O'BRIEN: Yes, and it's -- we know they're the best shots in the business by far. I've got to ask you a question, though, Dave, some people were wondering this morning, why they are not equipped with some nonlethal means of bringing somebody down like a Taser?
ADAMS: Well, there are no Taser allowed aboard the aircrafts in the United States.
O'BRIEN: Why not?
ADAMS: The federal air marshals have -- well, the Federal Air Marshals use a -- they have a -- they use a use of force mechanism as far as escalation of force as far as when you use the deadly force and that's the most excessive use if you have to in a situation. So they try to detain the individual if they can through commands. In this situation here, they asked the gentleman, drop your bag, drop your bag, come to the ground, I'm a federal law enforcement officer, police, drop your bag. He failed to comply with their commands, continued approaching the Federal Air Marshals claiming he had a bomb in his bag and then they ordered him again down to the ground. He didn't. So based on their training, they had to take the appropriate action to diffuse the situation to prevent danger to themselves and also passengers in the terminal.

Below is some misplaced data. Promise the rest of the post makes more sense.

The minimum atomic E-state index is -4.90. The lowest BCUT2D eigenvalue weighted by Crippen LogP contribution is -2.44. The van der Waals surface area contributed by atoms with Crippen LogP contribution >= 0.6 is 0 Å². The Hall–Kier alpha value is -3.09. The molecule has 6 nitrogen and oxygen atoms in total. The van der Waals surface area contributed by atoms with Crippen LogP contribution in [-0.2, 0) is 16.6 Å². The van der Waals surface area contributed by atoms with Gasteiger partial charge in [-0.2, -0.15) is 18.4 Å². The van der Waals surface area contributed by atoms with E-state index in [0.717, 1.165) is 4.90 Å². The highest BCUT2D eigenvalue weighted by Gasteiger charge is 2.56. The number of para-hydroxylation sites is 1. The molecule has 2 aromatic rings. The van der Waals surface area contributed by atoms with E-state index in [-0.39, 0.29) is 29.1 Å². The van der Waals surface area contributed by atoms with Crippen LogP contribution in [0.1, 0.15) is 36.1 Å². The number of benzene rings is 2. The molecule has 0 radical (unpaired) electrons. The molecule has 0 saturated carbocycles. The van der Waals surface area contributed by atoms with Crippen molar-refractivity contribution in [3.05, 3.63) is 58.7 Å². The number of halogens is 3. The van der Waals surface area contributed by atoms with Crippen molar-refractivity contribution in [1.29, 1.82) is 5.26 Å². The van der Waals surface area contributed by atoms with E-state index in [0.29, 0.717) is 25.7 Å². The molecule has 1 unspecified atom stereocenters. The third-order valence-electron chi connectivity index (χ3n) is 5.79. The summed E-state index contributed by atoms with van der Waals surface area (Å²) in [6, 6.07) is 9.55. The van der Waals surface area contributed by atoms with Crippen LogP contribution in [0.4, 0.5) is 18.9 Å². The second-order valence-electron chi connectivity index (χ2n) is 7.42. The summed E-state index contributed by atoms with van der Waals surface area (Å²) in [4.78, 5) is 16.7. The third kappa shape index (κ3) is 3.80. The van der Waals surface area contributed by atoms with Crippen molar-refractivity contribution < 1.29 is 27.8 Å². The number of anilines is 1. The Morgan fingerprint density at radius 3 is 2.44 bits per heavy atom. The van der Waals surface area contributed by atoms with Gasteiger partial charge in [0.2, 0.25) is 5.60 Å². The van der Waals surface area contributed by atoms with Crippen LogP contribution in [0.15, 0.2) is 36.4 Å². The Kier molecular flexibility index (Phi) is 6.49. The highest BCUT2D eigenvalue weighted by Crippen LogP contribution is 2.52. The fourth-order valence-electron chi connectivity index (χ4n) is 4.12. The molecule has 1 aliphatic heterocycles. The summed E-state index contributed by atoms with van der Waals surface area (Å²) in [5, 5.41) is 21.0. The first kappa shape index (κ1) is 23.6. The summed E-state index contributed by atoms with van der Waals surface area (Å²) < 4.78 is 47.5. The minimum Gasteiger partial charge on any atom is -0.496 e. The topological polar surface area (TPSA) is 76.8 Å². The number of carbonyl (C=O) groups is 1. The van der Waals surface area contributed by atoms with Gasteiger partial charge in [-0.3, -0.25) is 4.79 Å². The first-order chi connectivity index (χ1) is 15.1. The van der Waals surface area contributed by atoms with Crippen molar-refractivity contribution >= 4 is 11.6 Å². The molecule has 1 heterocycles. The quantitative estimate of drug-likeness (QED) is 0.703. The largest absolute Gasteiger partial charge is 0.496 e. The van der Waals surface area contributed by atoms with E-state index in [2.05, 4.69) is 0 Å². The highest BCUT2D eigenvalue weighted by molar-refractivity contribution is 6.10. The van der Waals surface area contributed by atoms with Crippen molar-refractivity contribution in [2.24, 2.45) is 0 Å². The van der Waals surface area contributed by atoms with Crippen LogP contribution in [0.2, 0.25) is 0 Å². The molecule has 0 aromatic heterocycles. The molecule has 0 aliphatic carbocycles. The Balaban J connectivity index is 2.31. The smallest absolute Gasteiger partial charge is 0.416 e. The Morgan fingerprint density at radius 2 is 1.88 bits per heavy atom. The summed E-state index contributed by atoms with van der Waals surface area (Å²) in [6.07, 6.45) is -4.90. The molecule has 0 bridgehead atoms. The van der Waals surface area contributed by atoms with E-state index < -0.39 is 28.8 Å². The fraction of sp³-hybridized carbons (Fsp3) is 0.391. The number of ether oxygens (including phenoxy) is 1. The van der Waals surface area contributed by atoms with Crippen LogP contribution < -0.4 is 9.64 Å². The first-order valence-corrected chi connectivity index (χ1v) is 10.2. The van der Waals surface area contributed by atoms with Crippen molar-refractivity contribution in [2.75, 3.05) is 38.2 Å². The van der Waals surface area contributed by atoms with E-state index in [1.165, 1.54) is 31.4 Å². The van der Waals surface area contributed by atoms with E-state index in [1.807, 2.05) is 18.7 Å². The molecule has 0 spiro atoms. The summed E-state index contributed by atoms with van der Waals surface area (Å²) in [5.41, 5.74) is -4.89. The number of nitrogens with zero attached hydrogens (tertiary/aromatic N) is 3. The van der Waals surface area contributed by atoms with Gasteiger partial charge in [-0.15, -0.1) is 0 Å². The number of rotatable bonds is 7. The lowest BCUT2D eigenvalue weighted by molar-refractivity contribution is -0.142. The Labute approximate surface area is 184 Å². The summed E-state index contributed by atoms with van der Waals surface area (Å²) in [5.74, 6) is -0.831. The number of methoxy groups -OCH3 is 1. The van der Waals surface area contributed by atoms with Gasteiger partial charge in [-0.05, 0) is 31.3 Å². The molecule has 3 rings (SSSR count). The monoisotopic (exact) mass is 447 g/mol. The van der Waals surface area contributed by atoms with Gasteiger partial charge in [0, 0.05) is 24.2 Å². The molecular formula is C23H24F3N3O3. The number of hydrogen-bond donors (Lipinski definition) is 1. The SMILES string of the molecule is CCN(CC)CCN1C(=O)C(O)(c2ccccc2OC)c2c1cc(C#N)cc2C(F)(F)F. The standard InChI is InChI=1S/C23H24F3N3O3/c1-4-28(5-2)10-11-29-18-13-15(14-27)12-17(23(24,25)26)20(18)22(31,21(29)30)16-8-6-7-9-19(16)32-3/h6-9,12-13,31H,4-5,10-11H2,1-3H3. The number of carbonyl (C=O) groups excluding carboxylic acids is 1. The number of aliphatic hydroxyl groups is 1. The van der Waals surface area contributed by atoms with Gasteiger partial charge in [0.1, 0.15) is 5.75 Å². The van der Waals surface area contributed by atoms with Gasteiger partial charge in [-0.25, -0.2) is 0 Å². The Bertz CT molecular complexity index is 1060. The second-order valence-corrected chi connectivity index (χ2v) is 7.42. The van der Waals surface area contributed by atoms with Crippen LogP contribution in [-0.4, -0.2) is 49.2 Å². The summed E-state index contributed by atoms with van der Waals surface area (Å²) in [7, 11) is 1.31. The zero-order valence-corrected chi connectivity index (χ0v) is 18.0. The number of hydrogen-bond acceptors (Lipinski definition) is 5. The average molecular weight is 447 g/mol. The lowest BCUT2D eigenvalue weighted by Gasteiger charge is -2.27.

O'BRIEN: Apparently his wife, who is describing him as manic depressive and not on his medication. Does that lead you to believe that this could have been suicide by cop is the term? In other words, tempting police officers to, in fact, kill the suspect?